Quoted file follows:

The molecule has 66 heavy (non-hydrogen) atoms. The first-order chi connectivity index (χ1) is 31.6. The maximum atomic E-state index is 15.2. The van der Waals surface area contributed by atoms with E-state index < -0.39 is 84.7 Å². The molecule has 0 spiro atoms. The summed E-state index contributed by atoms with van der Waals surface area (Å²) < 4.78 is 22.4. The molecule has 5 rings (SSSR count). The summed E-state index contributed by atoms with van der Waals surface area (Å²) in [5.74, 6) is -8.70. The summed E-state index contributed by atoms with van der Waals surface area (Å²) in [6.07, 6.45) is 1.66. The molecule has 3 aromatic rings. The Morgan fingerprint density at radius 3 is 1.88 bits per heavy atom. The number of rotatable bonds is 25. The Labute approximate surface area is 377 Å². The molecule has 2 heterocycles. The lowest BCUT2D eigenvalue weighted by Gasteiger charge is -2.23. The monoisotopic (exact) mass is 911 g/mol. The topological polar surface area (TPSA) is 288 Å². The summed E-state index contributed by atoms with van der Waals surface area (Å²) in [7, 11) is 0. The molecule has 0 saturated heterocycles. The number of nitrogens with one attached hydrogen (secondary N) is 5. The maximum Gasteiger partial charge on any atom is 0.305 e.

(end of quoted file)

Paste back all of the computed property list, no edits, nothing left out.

The molecule has 66 heavy (non-hydrogen) atoms. The first-order chi connectivity index (χ1) is 31.6. The maximum atomic E-state index is 15.2. The van der Waals surface area contributed by atoms with E-state index < -0.39 is 84.7 Å². The molecule has 0 spiro atoms. The summed E-state index contributed by atoms with van der Waals surface area (Å²) < 4.78 is 22.4. The molecule has 5 rings (SSSR count). The summed E-state index contributed by atoms with van der Waals surface area (Å²) in [5.74, 6) is -8.70. The summed E-state index contributed by atoms with van der Waals surface area (Å²) in [6.07, 6.45) is 1.66. The molecule has 3 aromatic rings. The Morgan fingerprint density at radius 3 is 1.88 bits per heavy atom. The number of rotatable bonds is 25. The Labute approximate surface area is 377 Å². The molecule has 2 heterocycles. The lowest BCUT2D eigenvalue weighted by Gasteiger charge is -2.23. The monoisotopic (exact) mass is 911 g/mol. The topological polar surface area (TPSA) is 288 Å². The summed E-state index contributed by atoms with van der Waals surface area (Å²) in [7, 11) is 0. The molecule has 0 saturated heterocycles. The number of nitrogens with one attached hydrogen (secondary N) is 5. The maximum Gasteiger partial charge on any atom is 0.305 e.